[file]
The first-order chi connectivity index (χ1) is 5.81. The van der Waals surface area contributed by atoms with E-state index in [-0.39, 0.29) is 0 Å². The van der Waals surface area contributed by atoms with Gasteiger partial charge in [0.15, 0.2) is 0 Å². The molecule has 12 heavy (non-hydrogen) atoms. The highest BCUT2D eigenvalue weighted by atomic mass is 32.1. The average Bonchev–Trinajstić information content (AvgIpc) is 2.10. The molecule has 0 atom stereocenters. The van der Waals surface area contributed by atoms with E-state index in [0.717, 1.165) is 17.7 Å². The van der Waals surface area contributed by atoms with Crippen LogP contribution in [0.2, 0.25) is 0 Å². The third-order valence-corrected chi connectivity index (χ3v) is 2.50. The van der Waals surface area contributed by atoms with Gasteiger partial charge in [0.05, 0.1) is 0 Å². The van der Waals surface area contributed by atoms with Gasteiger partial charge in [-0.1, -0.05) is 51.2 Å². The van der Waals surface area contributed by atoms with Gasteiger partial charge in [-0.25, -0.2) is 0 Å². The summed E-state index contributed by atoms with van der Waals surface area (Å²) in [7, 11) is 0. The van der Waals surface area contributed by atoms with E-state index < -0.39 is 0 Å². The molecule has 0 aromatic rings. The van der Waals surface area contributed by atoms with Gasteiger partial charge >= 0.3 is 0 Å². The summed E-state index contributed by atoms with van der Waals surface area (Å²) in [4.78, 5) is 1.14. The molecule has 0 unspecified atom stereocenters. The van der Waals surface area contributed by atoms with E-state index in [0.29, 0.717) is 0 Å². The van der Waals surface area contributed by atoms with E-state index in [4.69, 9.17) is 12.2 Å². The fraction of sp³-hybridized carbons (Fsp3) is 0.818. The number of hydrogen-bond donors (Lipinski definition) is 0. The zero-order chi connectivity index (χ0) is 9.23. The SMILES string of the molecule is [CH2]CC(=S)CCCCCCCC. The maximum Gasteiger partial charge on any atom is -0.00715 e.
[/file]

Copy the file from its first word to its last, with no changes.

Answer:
The first-order chi connectivity index (χ1) is 5.81. The van der Waals surface area contributed by atoms with E-state index in [-0.39, 0.29) is 0 Å². The van der Waals surface area contributed by atoms with Gasteiger partial charge in [0.15, 0.2) is 0 Å². The molecule has 12 heavy (non-hydrogen) atoms. The highest BCUT2D eigenvalue weighted by atomic mass is 32.1. The average Bonchev–Trinajstić information content (AvgIpc) is 2.10. The molecule has 0 atom stereocenters. The van der Waals surface area contributed by atoms with E-state index in [0.717, 1.165) is 17.7 Å². The van der Waals surface area contributed by atoms with Crippen LogP contribution in [0.2, 0.25) is 0 Å². The third-order valence-corrected chi connectivity index (χ3v) is 2.50. The van der Waals surface area contributed by atoms with Gasteiger partial charge in [0.05, 0.1) is 0 Å². The van der Waals surface area contributed by atoms with Gasteiger partial charge in [-0.1, -0.05) is 51.2 Å². The van der Waals surface area contributed by atoms with Gasteiger partial charge in [-0.25, -0.2) is 0 Å². The summed E-state index contributed by atoms with van der Waals surface area (Å²) in [7, 11) is 0. The van der Waals surface area contributed by atoms with E-state index < -0.39 is 0 Å². The molecule has 0 aromatic rings. The van der Waals surface area contributed by atoms with Gasteiger partial charge >= 0.3 is 0 Å². The summed E-state index contributed by atoms with van der Waals surface area (Å²) in [4.78, 5) is 1.14. The molecule has 0 unspecified atom stereocenters. The van der Waals surface area contributed by atoms with E-state index in [0.29, 0.717) is 0 Å². The van der Waals surface area contributed by atoms with E-state index in [4.69, 9.17) is 12.2 Å². The fraction of sp³-hybridized carbons (Fsp3) is 0.818. The number of hydrogen-bond donors (Lipinski definition) is 0. The zero-order chi connectivity index (χ0) is 9.23. The SMILES string of the molecule is [CH2]CC(=S)CCCCCCCC. The maximum Gasteiger partial charge on any atom is -0.00715 e.